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A further 30 days is set aside in which any difficulties that arise may be resolved. The total application duration is 300 days. If one or more states refuse to grant the marketing authorization (i.e. mutual recognition breaks down), the difficulties are referred back to the EMEA. The CPMP will then make a decision (‘opinion’), which is sent to the European Commission. The Commission, taking into account the CPMP opinion, will make a final decision, which is a binding one.
Drug registration in Japan
The Japanese are the greatest consumers of pharmaceutical products per capita in the world. The Ministry of Health and Welfare in Japan has overall responsibility to implement Japanese pharmaceutical law. Within the department is the Pharmaceutical Affairs Bureau (PAB), which exercises this authority.
There are three basic steps in the Japanese regulatory process:
• approval (‘shonin’) must be obtained to manufacture or import a drug;
• a licence (‘kyoka’) must also be obtained;
• an official price for the drug must be set.
The PAB undertakes drug dossier evaluations, a process which normally takes 18 months. The approval requirements/process for pharmaceuticals (including biopharmaceuticals) are, in
broad terms, quite similar to those in the USA. PAB have issued specific requirements
(Notification 243) for submission of recombinant protein drugs.
Applications are initially carefully checked by a single regulatory examiner to ensure conformance to guidelines. Subsequently, the application is reviewed in detail by a sub-committee of specialists. Clear evidence of safety, quality and efficacy are required prior to approval.
In addition, the Japanese normally insist that at least some clinical trials be carried out in Japan itself. This position is adopted due, for example, to differences in the body size and metabolism of the Japanese compared to US or European citizens. Also, the quantity of active ingredient present in Japanese drugs is lower than in many other world regions. Hence, trials must be undertaken to prove product efficacy under intended Japanese usage conditions.
THE DRUG DEVELOPMENT PROCESS 89
World harmonization of drug approvals
There is a growing trend in the global pharmaceutical industry towards internationalization. Increasingly, mergers and other strategic alliances are a feature of world pharmaceutical activity. Many companies are developing drugs which they aim to register in several world regions. Differences in regulatory practices and requirements in these different regions considerably complicates this process.
Development of harmonized requirements for world drug registrations would be of considerable benefit to pharmaceutical companies and to patients for whom many drugs would be available much more quickly.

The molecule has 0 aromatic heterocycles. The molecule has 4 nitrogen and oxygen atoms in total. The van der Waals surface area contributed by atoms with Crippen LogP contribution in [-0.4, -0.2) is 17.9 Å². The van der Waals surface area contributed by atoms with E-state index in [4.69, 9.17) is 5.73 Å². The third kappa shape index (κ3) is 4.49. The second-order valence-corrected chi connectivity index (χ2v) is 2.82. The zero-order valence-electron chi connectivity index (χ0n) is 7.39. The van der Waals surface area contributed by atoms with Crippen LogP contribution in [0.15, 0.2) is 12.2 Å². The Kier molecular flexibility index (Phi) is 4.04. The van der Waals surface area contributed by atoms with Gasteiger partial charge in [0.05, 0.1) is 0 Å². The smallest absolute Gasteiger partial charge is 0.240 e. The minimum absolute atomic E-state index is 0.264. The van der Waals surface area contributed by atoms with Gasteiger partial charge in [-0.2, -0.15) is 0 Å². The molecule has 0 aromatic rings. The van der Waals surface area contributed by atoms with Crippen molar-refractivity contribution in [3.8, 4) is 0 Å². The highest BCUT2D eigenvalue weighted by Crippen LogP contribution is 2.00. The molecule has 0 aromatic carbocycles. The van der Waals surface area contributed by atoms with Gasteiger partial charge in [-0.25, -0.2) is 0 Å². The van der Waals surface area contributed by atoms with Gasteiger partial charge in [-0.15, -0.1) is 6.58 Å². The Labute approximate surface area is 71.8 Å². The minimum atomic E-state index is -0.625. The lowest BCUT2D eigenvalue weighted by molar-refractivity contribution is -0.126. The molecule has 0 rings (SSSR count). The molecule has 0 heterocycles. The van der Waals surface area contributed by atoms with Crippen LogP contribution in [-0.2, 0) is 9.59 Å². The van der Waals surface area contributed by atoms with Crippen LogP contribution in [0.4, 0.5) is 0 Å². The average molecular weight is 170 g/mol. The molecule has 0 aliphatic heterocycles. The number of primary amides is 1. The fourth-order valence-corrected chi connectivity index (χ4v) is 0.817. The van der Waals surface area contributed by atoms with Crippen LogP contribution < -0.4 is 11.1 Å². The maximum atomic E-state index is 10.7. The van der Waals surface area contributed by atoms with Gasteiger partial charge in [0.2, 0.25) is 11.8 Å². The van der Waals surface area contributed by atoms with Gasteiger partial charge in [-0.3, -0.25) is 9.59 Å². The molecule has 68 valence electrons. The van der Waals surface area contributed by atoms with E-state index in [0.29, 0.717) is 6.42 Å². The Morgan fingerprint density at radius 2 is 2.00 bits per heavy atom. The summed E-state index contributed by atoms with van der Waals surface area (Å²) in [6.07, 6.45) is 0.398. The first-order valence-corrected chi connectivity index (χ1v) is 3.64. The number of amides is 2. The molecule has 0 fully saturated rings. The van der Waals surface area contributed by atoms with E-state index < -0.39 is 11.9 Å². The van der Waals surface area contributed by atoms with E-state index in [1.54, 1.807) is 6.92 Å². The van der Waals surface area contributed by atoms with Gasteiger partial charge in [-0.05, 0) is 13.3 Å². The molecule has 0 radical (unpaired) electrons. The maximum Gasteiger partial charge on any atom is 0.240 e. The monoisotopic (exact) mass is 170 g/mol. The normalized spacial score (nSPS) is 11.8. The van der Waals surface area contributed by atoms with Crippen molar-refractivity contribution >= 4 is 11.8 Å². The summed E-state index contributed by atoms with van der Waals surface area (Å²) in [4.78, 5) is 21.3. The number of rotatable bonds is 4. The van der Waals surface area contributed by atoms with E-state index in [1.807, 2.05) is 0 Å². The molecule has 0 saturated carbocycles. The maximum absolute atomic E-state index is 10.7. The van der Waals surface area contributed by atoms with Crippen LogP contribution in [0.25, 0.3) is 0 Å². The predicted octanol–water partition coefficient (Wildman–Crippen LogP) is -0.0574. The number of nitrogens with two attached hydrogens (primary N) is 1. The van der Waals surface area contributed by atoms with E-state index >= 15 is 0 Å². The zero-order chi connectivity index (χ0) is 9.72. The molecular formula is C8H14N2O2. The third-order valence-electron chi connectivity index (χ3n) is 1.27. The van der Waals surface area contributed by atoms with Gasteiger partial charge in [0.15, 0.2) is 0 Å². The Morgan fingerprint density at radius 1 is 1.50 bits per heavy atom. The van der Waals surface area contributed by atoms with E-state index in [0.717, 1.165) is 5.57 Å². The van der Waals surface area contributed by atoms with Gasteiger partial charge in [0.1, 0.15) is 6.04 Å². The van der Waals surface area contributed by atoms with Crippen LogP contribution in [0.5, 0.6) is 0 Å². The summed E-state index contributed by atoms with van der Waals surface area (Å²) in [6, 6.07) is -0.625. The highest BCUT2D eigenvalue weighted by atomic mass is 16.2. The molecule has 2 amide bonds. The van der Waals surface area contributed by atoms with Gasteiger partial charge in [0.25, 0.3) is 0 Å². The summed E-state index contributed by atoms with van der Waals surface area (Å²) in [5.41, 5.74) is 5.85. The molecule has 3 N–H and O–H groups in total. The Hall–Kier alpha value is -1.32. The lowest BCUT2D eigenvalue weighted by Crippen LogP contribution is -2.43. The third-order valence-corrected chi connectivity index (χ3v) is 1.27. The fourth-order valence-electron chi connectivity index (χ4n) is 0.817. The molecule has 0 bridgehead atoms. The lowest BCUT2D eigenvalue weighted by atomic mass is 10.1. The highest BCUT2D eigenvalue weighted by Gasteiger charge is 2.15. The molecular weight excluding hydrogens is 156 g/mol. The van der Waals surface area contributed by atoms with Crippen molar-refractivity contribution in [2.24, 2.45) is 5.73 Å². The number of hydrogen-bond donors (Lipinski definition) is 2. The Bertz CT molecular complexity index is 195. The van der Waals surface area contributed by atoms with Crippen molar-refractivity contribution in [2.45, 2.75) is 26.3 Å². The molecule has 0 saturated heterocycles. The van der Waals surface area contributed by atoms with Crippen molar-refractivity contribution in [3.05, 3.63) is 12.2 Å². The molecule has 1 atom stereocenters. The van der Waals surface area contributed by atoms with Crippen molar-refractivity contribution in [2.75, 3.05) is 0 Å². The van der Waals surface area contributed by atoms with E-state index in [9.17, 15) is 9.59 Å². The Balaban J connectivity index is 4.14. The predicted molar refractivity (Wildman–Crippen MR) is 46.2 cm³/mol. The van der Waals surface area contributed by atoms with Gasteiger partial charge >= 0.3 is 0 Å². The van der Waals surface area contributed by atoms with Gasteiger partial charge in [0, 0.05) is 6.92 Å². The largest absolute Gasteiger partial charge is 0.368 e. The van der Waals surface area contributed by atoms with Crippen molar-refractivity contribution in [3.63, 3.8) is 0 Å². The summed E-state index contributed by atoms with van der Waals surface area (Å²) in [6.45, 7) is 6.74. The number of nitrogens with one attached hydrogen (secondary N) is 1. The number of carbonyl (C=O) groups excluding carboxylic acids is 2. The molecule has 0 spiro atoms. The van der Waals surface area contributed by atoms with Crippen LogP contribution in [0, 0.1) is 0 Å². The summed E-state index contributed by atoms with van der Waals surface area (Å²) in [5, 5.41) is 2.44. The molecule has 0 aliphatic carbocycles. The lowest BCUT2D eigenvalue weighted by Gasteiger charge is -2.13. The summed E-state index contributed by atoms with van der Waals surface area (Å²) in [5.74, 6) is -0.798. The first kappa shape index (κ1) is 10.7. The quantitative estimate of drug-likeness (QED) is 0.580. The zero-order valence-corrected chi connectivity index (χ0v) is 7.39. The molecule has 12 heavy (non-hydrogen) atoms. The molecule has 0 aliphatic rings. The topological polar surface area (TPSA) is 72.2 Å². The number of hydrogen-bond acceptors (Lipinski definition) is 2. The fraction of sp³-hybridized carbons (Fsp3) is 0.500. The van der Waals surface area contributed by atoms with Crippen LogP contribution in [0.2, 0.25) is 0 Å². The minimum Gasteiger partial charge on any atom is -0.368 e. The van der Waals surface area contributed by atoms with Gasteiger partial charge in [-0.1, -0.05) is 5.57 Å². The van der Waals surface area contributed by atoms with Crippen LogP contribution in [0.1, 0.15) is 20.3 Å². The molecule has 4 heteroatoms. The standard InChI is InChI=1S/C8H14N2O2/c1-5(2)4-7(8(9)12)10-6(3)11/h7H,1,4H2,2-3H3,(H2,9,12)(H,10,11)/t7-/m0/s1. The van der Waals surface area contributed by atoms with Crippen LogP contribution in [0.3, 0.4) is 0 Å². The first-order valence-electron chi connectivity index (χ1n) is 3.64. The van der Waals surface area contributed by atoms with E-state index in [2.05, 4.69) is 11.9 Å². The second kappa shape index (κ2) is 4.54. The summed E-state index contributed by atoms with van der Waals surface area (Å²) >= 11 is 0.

The ICH process (International Conference on Harmonization of technical requirements for registration of pharmaceuticals for human use) brings together experts from both the regulatory authorities and pharmaceutical industries based in the EU, USA and Japan. The aim is to achieve greater harmonization of technical/guidelines relating to product registration in these world regions, and considerable progress has been made in this regard over the last decade. The ‘members’ comprising ICH are experts from the European Commission, the European Federation of Pharmaceutical Industries Association (EFPIA), the Japanese Ministry of Health and Welfare, the Japanese Pharmaceutical Manufacturers Assocaition (JPMA), the FDA and the Pharmaceutical Research and Manufacturers of America (PhRMA). The ICH process is supported by an ICH secretariat, based in Geneva, Switzerland.
The drug discovery and development process is a long and expensive one. A wide range of strategies may be adopted in the quest for identifying new therapeutic substances. Most biopharmaceuticals, however, have been discovered directly as a consequence of an increased understanding of the molecular mechanisms underlining how the body functions, in both health and disease.
Before any newly discovered drug is placed on the market, it must undergo extensive testing in order to assure that it is both safe and effective in achieving its claimed therapeutic effect. The data generated by these tests (i.e. pre-clinical and clinical trials), are then appraised by independent, government-appointed regulatory agencies, who ultimately decide whether a drug should gain a marketing license. While the drug development process may seem cumbersome and protracted, the cautious attitude adopted by regulatory authorities has served the public well in ensuring that only drugs of the highest quality finally come onto the market.
Adjei, H. (1997). Inhalation Delivery of Therapeutic Peptides and Proteins. J.A. Majors Co., Atlanta, GA.
Ansel, H. (1999). Pharmaceutical Dosage Forms and Drug Delivery Systems. Lippincott Williams & Wilkins, Philadelphia, PA.